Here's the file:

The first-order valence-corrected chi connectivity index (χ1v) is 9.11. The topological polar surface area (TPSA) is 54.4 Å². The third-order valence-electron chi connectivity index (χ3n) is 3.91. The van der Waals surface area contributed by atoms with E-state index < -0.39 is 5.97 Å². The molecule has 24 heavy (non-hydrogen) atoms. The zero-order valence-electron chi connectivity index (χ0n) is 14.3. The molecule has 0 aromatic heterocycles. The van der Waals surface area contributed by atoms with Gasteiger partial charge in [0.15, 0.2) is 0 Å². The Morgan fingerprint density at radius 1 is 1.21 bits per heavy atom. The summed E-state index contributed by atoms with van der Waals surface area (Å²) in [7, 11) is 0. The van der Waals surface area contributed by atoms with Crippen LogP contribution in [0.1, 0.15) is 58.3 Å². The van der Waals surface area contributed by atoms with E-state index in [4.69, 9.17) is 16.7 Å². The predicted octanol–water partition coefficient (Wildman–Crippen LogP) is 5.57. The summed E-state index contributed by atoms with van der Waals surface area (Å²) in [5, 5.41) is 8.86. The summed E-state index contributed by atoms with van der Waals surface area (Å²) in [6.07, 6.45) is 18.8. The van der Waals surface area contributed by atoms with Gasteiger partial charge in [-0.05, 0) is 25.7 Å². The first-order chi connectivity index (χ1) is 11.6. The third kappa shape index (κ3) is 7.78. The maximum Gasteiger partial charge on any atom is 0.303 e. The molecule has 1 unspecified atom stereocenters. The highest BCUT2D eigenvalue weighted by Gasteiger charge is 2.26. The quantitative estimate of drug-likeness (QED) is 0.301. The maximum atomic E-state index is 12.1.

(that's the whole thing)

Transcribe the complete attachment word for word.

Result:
The first-order valence-corrected chi connectivity index (χ1v) is 9.11. The topological polar surface area (TPSA) is 54.4 Å². The third-order valence-electron chi connectivity index (χ3n) is 3.91. The van der Waals surface area contributed by atoms with E-state index < -0.39 is 5.97 Å². The molecule has 24 heavy (non-hydrogen) atoms. The zero-order valence-electron chi connectivity index (χ0n) is 14.3. The molecule has 0 aromatic heterocycles. The van der Waals surface area contributed by atoms with Gasteiger partial charge in [0.15, 0.2) is 0 Å². The Morgan fingerprint density at radius 1 is 1.21 bits per heavy atom. The summed E-state index contributed by atoms with van der Waals surface area (Å²) in [7, 11) is 0. The van der Waals surface area contributed by atoms with Crippen LogP contribution in [0.1, 0.15) is 58.3 Å². The van der Waals surface area contributed by atoms with E-state index in [4.69, 9.17) is 16.7 Å². The predicted octanol–water partition coefficient (Wildman–Crippen LogP) is 5.57. The summed E-state index contributed by atoms with van der Waals surface area (Å²) in [5, 5.41) is 8.86. The summed E-state index contributed by atoms with van der Waals surface area (Å²) in [6.07, 6.45) is 18.8. The van der Waals surface area contributed by atoms with Gasteiger partial charge in [-0.05, 0) is 25.7 Å². The first-order chi connectivity index (χ1) is 11.6. The third kappa shape index (κ3) is 7.78. The maximum Gasteiger partial charge on any atom is 0.303 e. The molecule has 1 unspecified atom stereocenters. The highest BCUT2D eigenvalue weighted by Gasteiger charge is 2.26. The quantitative estimate of drug-likeness (QED) is 0.301. The maximum atomic E-state index is 12.1.